Always look to better yourself in all areas as an athlete. Whether it be mental or physical or technical, push the boundaries and try do what others can’t. If you believe you can and do everything to achieve it, anything is possible. The best piece of advice I’ve ever been given is good things don’t come easy. And if it was easy, everyone would be doing it. For anyone wanting to get into professional sport, I would say, you need to set goals, have a plan, be determined to achieve it and give 100%. But more than that, enjoy what you are doing, the more fun you have the more memories you make and the rewards are priceless.

Inspirational Women: Ellyse Perry

Each week SHESAID features an inspiring woman who has been kind enough to share her story with our readers. She might be a leader in her chosen field, someone still on their own path striving to make a difference or simply someone with a remarkable story to tell. These women contribute their own knowledge, expertise and life lessons in order to truly inspire others.

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Tell us about what you do. What is it? What do you do on a day-to-day basis?

I’m an athlete who plays cricket and soccer, whilst also studying part time.

When did you know this is what you wanted to do this as a career?

I only really realised when I first started doing it. When I made my debut for Australia and had my first opportunity to experience sport at the highest level, I realised that it was exactly what I wanted to do.

You made history being the first Australian women to compete in both cricket and football (soccer) World Cups at a very young age. How have things changed for you since you began competing competitively?

Things haven’t really changed too much for me. I’ve always loved playing sport, whether it was in the backyard with my family, at my local club on the weekends or representatively for Australia. Sport has been a huge part of my life for a long time, and I feel incredibly lucky to call it my career.

You have are a big inspiration for women in sport. How do you find competing in such a male dominated environment?

I love it – cricket and soccer are just as much games for women as they are men. I’ve played with both boys and girls when I was younger, and men and women since then too. Some of my best friends are a group of guys I grew up playing club cricket with. One of the great things about sport is that it is a tremendous leveller. It’s also a great way to find common ground and relate to people. Whilst in the past there were a number of barriers in place to women’s participation, I think by and large a lot of those barriers have been broken down. Cricket Australia and Football Federation Australia have and continue to work tremendously hard to makes their sports inclusive for all people in all different realms of participation. I think it’s a really exciting time for women’s sport in Australia, and a lot of development has and is continuing to occur.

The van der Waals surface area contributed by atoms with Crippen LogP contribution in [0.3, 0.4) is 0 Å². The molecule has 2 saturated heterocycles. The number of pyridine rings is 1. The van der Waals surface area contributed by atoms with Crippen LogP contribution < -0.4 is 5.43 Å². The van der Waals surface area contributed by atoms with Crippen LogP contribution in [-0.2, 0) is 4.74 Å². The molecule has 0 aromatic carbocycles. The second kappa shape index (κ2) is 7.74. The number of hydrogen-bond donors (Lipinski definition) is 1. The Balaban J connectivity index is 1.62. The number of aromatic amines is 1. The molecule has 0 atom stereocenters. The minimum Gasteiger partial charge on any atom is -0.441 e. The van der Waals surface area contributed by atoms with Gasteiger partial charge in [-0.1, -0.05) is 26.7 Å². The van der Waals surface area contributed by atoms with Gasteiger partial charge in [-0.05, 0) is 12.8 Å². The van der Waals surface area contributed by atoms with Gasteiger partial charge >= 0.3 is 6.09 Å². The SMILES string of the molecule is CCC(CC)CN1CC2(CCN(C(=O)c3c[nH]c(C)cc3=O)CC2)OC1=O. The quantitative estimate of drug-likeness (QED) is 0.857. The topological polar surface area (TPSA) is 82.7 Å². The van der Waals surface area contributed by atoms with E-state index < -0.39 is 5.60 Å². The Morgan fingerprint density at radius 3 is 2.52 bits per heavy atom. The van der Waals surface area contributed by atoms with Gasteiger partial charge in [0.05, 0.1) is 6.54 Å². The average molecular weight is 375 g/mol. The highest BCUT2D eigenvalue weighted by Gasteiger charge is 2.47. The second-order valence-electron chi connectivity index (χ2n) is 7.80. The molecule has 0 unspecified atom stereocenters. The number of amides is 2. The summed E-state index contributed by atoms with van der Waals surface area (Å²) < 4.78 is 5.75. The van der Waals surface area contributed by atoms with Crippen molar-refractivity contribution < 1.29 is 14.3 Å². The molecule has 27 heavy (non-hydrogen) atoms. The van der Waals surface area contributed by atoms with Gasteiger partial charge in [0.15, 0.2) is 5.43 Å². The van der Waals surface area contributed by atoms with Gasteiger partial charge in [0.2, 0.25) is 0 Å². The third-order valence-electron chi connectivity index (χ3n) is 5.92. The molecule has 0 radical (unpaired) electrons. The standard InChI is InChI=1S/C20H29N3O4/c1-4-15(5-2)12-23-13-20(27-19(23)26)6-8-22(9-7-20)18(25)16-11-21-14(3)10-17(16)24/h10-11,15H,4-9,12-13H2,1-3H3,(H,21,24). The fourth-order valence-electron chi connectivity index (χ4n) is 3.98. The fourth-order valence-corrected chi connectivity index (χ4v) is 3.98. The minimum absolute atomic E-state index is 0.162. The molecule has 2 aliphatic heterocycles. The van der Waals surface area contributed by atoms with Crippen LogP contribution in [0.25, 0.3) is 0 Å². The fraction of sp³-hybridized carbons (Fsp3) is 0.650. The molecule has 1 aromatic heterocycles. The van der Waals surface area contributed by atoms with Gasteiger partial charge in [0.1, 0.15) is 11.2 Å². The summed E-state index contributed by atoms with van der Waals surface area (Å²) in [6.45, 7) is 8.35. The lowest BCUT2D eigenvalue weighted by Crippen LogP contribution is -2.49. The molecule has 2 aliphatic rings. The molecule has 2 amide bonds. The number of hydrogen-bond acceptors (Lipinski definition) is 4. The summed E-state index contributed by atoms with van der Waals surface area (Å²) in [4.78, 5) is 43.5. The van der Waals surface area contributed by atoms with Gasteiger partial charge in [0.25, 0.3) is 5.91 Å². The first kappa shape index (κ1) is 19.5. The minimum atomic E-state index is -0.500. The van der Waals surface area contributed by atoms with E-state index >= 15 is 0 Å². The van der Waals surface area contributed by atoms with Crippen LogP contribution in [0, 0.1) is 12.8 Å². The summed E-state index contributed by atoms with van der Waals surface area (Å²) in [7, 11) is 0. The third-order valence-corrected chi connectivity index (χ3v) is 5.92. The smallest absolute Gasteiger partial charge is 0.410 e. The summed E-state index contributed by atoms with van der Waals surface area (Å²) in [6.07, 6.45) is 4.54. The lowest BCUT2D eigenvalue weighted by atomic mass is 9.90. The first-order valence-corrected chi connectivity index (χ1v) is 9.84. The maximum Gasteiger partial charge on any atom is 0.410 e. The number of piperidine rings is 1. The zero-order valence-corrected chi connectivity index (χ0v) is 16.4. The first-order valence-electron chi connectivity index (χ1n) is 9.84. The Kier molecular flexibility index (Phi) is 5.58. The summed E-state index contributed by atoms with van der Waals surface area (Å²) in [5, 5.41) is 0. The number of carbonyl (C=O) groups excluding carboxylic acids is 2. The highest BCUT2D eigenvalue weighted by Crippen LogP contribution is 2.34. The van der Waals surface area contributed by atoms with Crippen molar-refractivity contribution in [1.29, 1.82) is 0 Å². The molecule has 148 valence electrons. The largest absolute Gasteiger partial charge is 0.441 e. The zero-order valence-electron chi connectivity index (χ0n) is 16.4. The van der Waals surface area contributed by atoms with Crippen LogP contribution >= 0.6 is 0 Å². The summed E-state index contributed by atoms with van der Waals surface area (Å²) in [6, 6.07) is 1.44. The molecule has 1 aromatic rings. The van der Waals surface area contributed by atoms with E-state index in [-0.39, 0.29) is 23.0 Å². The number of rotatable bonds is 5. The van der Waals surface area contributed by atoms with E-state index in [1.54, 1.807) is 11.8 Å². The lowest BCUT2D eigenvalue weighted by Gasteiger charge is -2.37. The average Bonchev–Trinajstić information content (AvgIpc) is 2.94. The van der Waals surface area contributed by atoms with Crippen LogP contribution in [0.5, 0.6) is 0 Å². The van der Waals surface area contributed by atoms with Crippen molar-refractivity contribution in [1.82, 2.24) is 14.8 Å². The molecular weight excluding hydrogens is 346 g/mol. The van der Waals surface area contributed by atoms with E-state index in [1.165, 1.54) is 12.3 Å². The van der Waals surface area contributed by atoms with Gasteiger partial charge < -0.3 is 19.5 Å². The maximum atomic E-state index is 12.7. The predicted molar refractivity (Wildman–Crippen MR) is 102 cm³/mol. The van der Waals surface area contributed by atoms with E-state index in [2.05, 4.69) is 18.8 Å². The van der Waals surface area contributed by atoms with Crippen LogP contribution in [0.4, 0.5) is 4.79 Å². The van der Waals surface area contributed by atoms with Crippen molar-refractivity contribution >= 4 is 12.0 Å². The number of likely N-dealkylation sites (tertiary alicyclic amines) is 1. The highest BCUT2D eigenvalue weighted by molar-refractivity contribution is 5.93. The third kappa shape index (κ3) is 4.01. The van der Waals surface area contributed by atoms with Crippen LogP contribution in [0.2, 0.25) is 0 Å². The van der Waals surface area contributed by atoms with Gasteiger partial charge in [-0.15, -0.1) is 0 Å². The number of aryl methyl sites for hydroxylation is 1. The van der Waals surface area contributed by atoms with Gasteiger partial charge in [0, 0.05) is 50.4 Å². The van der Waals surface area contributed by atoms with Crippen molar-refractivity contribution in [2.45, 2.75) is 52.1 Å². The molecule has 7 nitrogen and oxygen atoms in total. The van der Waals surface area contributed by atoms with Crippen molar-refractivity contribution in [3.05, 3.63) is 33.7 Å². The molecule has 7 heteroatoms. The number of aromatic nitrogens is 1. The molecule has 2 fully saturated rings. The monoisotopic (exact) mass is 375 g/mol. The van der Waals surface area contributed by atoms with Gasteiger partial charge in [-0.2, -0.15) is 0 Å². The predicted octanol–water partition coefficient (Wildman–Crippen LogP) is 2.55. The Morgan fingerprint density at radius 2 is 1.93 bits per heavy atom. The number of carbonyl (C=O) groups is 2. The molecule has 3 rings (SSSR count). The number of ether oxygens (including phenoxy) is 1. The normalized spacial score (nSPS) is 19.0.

Your hard work has been recognized worldwide with countless accolades to your name – what do you feel is your biggest achievement?

I think having the opportunity to experience playing for Australia in two sports that I love has by far and away been my greatest highlight.

How do you deal with the pull between both cricket and football? What were the stumbling blocks, initially getting started since then?

I have some truly wonderful support, from cricket and soccer as well as my friends and family; they are the people who make it possible to play two sports that I love. I always think I have the easiest role in it all, to just go out and play. The biggest challenges always come when there is a clash in competitions that means I can’t play both sports at that particular period.

Where do you find your inspiration?

I find inspiration from a number of different sources, but I think mostly from an intrinsic motivation to keep getting better and learning – as a player and as a person. I love that every training, every game and every tour is an opportunity to work on things and often learn more about yourself. I think a lot of the experiences I’ve had as an athlete have shaped my thoughts and beliefs about so many things in life. My parents have also been a tremendous form of inspiration for me, as too have lots of athletes from a variety of sports.

What are your goals for the future?

To keep enjoying what I’m doing as much as I am at the moment. I’d really like to make a contribution to both sports that will make a tangible difference for years to come. Especially if that means getting more girls involved and active in sport at all levels and in all different capacities.

What advice would you give to someone wanting to follow the same path as you?

It probably comes as no surprise that I would say go for it, give it your absolute best shot. One thing I have always tried to hold myself to is to never dismiss an opportunity or potential experience without giving it the greatest of considerations. Sometimes you find the best learning and development opportunities come from things that you’d never expect. Take the time to talk to people and hear their thoughts and ideas.  And most importantly hold on to your own confidence and self- belief, it’s your greatest tool for success.